However, we have sufficient experience to also suspect that the indefiniteness may be an inherent characteristic of the unpredictable nature of the cyber domain. And, if the circumstance is more the latter than the former, that suggests prediction markets on policy-relevant cybersecurity questions require carefully scoped timelines in order to deliver useful forecasts. Any future effort to test prediction markets for cybersecurity will need to work more broadly and effectively to scope the timelines for the questions it seeks to resolve.
A number of questions resolved ambiguously because information that we anticipated being available across multiple years was discontinued (for example, “What percent of reported ransomware attacks in Q1 2022 will be STOP/Djvu?” from Emsisoft’s quarterly ransomware reports; “What will the average cost of a ransomware kit be in 2022?” from Microsoft’s Digital Defense reports; and “What percent of global organizations will experience at least 10 successful email-based phishing attacks in 2022?” from Proofpoint’s State of the Phish).
While, again, our sample size is small, this is a notable trend: Even the entities that most consistently publish cybersecurity data on an annual basis do not appear to publish the same statistics from year to year. These are private companies, and they choose which data to publish—just because a certain statistic was reported in one year does not mean that it will be tracked in the next year.
This emphasizes, yet again, the need for a more robust set of data upon which public policy makers can rely.
Recommendations for Future Attempts
Recommendation 1: Identify a baseline.
Alongside any future efforts, recruit industry experts to serve as a “control” group. Catalog their impressions to determine what is expected and what is not expected. Thus, any future tournament conclusions can be compared to what experts believed would happen. This will enable policymakers to determine how much value the forecasts from the prediction platform truly offered.
Recommendation 2: Fewer “black swan” questions.
As explained above, while we hear frequently about the most impactful cyberattacks, it seems that they are truly rare and difficult to predict. It seems that more continuum-based questions could offer more opportunities to capture nuanced predictions about ongoing trends and risks.
In an ideal world, future prediction markets would also have questions fed in from the private sector (including insurance providers and threat analysts) and public sector (policymakers and researchers) to ensure a broader range of inputs and perspectives.
Recommendation 3: Recruit more participants from a broader audience.
While a number of questions received a lot of participation and a high number of forecasts, other questions were rather “thinly” answered—particularly more technical questions. A broader pool of recruited participants, incentivized to participate on a more regular basis, might help mitigate this problem.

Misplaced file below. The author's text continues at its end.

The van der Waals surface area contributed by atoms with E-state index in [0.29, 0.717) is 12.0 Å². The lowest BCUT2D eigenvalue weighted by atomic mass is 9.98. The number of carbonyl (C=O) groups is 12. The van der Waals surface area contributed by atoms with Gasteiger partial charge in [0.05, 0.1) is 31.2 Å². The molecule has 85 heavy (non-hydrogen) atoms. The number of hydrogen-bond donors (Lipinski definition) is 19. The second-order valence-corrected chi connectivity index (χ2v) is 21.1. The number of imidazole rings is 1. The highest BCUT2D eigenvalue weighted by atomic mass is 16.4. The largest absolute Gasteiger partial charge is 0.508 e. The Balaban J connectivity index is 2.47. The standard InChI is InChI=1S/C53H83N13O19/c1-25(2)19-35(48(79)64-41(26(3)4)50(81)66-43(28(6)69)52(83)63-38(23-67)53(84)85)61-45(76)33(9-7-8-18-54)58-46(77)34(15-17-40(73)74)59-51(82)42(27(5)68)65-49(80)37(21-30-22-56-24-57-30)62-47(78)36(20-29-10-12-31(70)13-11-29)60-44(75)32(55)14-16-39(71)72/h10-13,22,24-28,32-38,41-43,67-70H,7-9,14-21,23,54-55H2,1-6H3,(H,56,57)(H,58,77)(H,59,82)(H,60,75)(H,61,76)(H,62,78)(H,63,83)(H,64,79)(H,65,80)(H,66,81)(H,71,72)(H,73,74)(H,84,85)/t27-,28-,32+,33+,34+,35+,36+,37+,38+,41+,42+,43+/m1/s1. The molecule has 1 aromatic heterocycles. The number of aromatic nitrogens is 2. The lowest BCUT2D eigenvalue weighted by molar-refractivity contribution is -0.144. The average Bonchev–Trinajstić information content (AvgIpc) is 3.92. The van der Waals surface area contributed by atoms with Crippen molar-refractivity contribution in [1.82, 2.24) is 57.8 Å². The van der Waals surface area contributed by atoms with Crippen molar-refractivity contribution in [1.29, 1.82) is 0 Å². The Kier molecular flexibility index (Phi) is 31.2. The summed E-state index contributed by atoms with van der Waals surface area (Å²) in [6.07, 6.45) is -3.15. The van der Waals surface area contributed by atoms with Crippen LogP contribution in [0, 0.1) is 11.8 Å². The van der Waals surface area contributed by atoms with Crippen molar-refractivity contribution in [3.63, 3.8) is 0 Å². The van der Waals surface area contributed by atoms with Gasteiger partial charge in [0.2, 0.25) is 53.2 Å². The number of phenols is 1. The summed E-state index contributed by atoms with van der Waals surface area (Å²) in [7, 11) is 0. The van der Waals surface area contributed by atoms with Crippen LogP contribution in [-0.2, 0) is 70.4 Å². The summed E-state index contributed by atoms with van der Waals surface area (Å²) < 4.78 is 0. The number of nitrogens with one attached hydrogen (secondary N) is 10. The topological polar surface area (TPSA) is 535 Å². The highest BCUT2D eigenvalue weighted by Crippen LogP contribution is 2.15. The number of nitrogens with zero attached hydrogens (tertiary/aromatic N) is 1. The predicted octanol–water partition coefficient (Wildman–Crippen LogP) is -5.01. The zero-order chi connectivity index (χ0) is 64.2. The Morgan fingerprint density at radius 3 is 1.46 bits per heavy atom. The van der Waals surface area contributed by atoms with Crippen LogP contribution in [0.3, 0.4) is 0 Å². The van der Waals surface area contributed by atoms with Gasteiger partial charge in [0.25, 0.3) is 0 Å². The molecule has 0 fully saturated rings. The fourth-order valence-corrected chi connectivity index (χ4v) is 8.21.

So… Did the experiment work?
Yes! And no.
There is no such thing as a failed inquiry—we formed a hypothesis and asked the question: Broadly speaking, can prediction markets help with cybersecurity efforts?
Our answer is a mixed bag. There are some significant indicators of partial success—it is at least plausible that greater accuracy in the area is partially attributable to greater familiarity with the underlying subject matter. That suggests that cybersecurity predictions might have a systematic advantage over predictions in less specialized areas of knowledge. To the extent this is so, our results offer some promise of future utility.
However, there are also some cautionary indicators that a public prediction platform totally dedicated to cybersecurity forecasting will have additional challenges that aren’t easy to mitigate. Data availability looks to be a significant problem, as does the black swan nature of some cyber events. From this perspective, a prediction market will be of less value than we might have hoped.
So, if our fundamental research question is whether or not prediction markets can help with cybersecurity, our answer at this juncture is a tentative “maybe.” For such a limited experiment, we should probably not have expected anything more definitive.
Metaculus uses log scores to assess accuracy, which for binary questions produces a score of 0 for a forecast of 50 percent and 1 when accurately predicting the outcome with a prediction of either 0 percent or 100 percent. For continuous questions, a score of 0 is produced from a flat prediction (predicting that all outcomes are equally likely), and a perfect prediction can produce a log score around 6. Inaccurate predictions produce negative log scores.
See the tables below for the average log scores from the community prediction and Metaculus Prediction for the White Hat Cyber Tournament and for all other questions on Metaculus. Scores for each question were computed as the average score over the lifetime of the question. Note that the log scores between binary and continuous questions cannot be compared directly.
Average Log Scores for Binary Questions
White Hat Cyber (32 Questions)
|All Metaculus Questions (~1,500 Questions)
Average Log Scores for Continuous Questions
White Hat Cyber (5 Questions)
|All Metaculus Questions (~1,300 Questions)
We end with a warm thank you to Metaculus—and particularly to Gaia, Tom, Alyssa, Ryan, and Alex—for sponsoring this tournament and helping us build and analyze our questions and data set.